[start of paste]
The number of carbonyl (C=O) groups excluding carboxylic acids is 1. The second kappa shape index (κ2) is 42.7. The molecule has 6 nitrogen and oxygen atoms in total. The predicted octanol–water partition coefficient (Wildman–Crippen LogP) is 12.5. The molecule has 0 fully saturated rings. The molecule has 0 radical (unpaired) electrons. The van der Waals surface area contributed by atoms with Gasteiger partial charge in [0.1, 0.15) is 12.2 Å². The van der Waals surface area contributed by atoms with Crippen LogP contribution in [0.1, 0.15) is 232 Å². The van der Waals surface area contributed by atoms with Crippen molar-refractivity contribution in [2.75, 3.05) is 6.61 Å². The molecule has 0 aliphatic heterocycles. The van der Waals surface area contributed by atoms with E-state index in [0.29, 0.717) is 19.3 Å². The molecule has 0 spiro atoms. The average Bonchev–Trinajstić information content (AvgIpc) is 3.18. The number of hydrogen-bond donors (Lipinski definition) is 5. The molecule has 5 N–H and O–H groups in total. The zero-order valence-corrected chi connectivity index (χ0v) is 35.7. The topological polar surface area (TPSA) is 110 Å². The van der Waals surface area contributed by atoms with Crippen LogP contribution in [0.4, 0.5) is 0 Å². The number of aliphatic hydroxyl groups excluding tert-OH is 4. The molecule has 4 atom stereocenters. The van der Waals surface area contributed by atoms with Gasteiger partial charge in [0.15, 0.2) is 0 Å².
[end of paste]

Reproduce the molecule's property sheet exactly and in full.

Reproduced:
The number of carbonyl (C=O) groups excluding carboxylic acids is 1. The second kappa shape index (κ2) is 42.7. The molecule has 6 nitrogen and oxygen atoms in total. The predicted octanol–water partition coefficient (Wildman–Crippen LogP) is 12.5. The molecule has 0 fully saturated rings. The molecule has 0 radical (unpaired) electrons. The van der Waals surface area contributed by atoms with Gasteiger partial charge in [0.1, 0.15) is 12.2 Å². The van der Waals surface area contributed by atoms with Crippen LogP contribution in [0.1, 0.15) is 232 Å². The van der Waals surface area contributed by atoms with Crippen molar-refractivity contribution in [2.75, 3.05) is 6.61 Å². The molecule has 0 aliphatic heterocycles. The van der Waals surface area contributed by atoms with E-state index in [0.29, 0.717) is 19.3 Å². The molecule has 0 spiro atoms. The average Bonchev–Trinajstić information content (AvgIpc) is 3.18. The number of hydrogen-bond donors (Lipinski definition) is 5. The molecule has 5 N–H and O–H groups in total. The zero-order valence-corrected chi connectivity index (χ0v) is 35.7. The topological polar surface area (TPSA) is 110 Å². The van der Waals surface area contributed by atoms with Crippen LogP contribution in [0.4, 0.5) is 0 Å². The number of aliphatic hydroxyl groups excluding tert-OH is 4. The molecule has 4 atom stereocenters. The van der Waals surface area contributed by atoms with Gasteiger partial charge in [0.15, 0.2) is 0 Å².